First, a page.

I don’t read any of the rare things that nowadays are written in a truly beautiful way, that is, simple, truthful and, consequently, sublime, that won’t bellow with sincere sorrow from inside: Poet in Prose Years!
   For is this century for poets? Or do we have poets for this century?...

There’s more, there are anti-war appeals and pastoral scenes, there’s poetry. He also tries his hand at a narrative, the nightingale girl story. “It’s the first episode of my Odyssey; I’m afraid of getting into it, because the ladies of our land say that Portuguese isn’t good for that, that French has another I don’t know what…” The story is set against the background of the Liberal Wars, and of course the protagonist is a friar, Frei Dinis. Because Garrett hated friars, but he loved them. The novella-within-the-book is my least favourite part of the book, actually, it’s so conventional and dreary by comparison with the madness of the ruminations, I’m still not sure it’s not a parody of something. If Herculano gave us the classic novel, Garrett gave us the open novel, and like he brought the action to modern times, so did Camilo and Eça follow his lead. Unfortunately, the formal irreverence of this book seldom found fertile ground in Portuguese fiction, formally most of our great 20th century novelists – Aquilino Ribeiro, Agustina Bessa-Luís, Vergílio Ferreira – could easily have written their novels in the 19th, the great exceptions being Saramago and António Lobo Antunes.

So there you have it, two more pieces for the jigsaw puzzle that is Portuguese literary history here at St. Orberose.

Sunday, 17 November 2013

I shrouded reason in my faith, and found peace in inertia and oblivion…now one thing remains: to know if God exists! - The sonnets of Antero de Quental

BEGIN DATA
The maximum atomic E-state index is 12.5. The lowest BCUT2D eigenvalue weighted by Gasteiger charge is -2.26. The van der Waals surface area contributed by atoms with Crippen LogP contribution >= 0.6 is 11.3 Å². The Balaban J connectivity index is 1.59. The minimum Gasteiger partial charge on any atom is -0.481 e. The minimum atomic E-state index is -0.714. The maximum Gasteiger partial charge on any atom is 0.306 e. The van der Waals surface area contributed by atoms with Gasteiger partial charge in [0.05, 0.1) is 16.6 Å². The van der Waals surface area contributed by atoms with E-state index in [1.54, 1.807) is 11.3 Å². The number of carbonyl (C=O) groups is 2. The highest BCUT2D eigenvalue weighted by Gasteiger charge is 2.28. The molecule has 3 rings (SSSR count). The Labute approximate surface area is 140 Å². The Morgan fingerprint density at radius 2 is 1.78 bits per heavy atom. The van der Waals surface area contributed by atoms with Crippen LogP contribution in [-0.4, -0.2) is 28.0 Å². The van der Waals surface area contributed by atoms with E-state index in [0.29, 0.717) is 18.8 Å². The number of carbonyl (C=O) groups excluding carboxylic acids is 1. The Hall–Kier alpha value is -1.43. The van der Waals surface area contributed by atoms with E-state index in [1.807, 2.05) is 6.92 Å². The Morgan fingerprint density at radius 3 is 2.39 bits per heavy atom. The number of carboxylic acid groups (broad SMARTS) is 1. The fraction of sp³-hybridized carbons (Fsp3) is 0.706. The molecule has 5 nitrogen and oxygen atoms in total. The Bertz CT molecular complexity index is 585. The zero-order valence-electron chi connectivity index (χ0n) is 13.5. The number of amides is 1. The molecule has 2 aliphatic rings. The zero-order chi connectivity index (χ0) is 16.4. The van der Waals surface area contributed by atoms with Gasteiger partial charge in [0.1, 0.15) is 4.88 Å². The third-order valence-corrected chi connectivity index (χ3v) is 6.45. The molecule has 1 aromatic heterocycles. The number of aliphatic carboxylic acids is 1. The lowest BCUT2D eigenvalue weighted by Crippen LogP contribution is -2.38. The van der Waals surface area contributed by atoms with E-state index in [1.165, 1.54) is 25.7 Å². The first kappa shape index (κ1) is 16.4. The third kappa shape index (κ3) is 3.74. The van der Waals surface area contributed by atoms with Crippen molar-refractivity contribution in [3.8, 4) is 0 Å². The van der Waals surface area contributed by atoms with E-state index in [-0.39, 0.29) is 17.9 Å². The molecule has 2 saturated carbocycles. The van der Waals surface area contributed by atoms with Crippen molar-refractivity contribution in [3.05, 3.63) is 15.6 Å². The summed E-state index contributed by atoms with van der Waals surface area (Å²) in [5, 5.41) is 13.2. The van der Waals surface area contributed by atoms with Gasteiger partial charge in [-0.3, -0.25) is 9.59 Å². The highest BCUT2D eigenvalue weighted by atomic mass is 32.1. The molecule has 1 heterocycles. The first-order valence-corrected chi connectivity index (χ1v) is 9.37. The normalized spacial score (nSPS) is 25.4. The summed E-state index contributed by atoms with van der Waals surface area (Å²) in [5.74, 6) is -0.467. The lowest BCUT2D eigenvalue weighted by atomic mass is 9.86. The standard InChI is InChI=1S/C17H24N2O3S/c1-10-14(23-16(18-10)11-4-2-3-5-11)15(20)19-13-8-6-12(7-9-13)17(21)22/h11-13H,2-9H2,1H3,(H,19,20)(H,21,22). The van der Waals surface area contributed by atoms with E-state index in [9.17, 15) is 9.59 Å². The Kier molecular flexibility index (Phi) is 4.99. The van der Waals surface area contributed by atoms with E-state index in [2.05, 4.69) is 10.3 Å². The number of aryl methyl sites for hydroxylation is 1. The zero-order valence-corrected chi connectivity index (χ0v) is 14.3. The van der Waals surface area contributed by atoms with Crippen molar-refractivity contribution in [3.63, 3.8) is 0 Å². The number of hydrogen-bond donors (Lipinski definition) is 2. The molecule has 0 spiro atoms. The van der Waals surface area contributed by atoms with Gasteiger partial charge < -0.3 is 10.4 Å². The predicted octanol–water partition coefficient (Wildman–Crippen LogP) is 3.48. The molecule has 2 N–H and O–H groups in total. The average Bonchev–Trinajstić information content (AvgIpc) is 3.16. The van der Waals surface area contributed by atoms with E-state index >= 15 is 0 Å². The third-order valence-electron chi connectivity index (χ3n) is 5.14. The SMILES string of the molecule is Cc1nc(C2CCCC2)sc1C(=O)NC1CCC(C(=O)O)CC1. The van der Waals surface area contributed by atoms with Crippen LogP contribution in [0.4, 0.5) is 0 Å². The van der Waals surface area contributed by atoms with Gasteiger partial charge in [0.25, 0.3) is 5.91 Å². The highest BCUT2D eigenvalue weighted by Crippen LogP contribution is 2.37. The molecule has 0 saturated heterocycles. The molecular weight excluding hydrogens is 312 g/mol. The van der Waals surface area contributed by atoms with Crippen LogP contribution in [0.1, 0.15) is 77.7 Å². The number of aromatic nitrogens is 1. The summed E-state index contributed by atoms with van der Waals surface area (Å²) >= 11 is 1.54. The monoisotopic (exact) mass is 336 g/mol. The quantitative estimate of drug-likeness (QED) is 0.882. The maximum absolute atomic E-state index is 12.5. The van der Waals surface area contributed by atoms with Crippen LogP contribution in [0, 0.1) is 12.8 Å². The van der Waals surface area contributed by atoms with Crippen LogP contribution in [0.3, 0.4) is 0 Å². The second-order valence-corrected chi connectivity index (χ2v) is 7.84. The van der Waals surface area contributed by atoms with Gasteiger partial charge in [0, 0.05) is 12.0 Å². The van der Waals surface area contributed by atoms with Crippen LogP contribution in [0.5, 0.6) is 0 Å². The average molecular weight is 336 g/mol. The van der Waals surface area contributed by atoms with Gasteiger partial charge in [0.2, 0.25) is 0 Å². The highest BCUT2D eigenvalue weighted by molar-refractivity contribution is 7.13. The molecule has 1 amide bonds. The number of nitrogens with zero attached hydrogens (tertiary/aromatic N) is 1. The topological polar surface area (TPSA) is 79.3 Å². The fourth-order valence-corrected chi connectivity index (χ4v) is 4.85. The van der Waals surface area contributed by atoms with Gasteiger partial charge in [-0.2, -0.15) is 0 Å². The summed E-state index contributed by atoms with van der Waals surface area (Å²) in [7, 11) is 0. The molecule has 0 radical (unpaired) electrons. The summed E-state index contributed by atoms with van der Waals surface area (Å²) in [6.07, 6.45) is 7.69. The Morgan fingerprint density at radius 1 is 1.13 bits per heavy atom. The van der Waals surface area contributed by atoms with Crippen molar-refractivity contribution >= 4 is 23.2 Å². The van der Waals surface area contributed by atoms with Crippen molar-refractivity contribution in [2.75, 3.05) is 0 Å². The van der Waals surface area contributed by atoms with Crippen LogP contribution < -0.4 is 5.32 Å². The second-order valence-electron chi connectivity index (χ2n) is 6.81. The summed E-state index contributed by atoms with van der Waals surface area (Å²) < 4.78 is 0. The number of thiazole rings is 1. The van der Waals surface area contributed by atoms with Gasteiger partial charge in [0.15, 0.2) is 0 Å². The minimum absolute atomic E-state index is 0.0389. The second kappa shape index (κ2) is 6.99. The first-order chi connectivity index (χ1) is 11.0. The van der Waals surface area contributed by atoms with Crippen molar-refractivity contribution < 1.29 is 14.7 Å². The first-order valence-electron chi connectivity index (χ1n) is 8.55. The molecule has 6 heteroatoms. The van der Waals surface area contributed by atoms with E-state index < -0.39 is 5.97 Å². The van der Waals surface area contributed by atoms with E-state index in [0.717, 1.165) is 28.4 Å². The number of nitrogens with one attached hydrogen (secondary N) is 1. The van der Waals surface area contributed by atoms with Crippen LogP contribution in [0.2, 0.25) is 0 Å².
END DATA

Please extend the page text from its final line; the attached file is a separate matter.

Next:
In the 1870s Portugal saw emerge a group of young writers and intellectuals who, animated by new literary trends coming from Europe and by political aspirations to turn the country into a republic, tried to revolutionize society, politics, and the arts. Members of this group, which history came to call the Generation of ’70, included, amongst others, Eça de Queiroz, Ramalho Ortigão, the historian J.P. Oliveira Martins and the poet Antero de Quental. A socialist, founder, with Oliveira Martins, of a republican newspaper aptly called A República, scourge of the defenders of Romantic aesthetics deeply entrenched in Portuguese literature, Antero de Quental renewed poetry by incorporating in his verses relentless psychology, metaphysical contemplations, and irony, and he maintained his poetry fresh for refusing to adhere to a single system or dogmas, and for constantly challenging himself with new pursuits of the truth. The collection of his sonnets shows very well the restlessness of his spirit and the many changes in his outlook over his year. In 1886 Os Sonetos Completos de Antero de Quental came out, with a preface by his friend Oliveira Martins. Antero didn’t publish more poems in life because in 1891, as Miguel de Unamuno dutifully informs us, he joined the time-honoured ranks of great suicidal Portuguese men. Diagnosed with bipolar disorder, Antero lived his last years in deep depression, not doubt disappointed his intentions to change Portuguese society failed, a frustration generally shared by the members of the Generation of ’70, who, in their twilight years, realized their lives had amounted to nothing save writing a handful of great books. Eça de Queiroz, who did not shot a bullet through his head, settled down, became a respectable family man and lived his final days writing turgid books like The Illustrious House of Ramires and The City and the Mountains. Political events of the time may also have precipitated Antero’s suicide, namely the infamous episode of the 1890 British Ultimatum to Portugal. At the time Portugal’s African lands claimed a stretch of horizontal land that crossed the continent, from Angola to Mozambique. This cut off Great Britain’s colonies in what we now call South Africa. The British did not like this because they had plans to build a railway that would connect Cairo to Cape Town, as envisioned by Cecil Rhodes, and so the British Prime-Minister Lord Salisbury promptly ordered the Portuguese to abandon the area in between, and the Portuguese government acquiesced. In Portugal many saw this as a national humiliation: a famous Portuguese explorer wrapped himself in the national flag and immolated himself in protest; university students wrote anti-monarchist pamphlets, the poet Guerra Junqueiro wrote the darkly-titled Finis Patriae (the end of the nation), the republican movement blamed this on the crown and used the incident as a rallying call for the Republic. For Antero, who had lived through the failure of socialism in Portugal, and whose final poetry showed an increasing amount of darkness and pessimism, this episode may have triggered his decision to kill himself.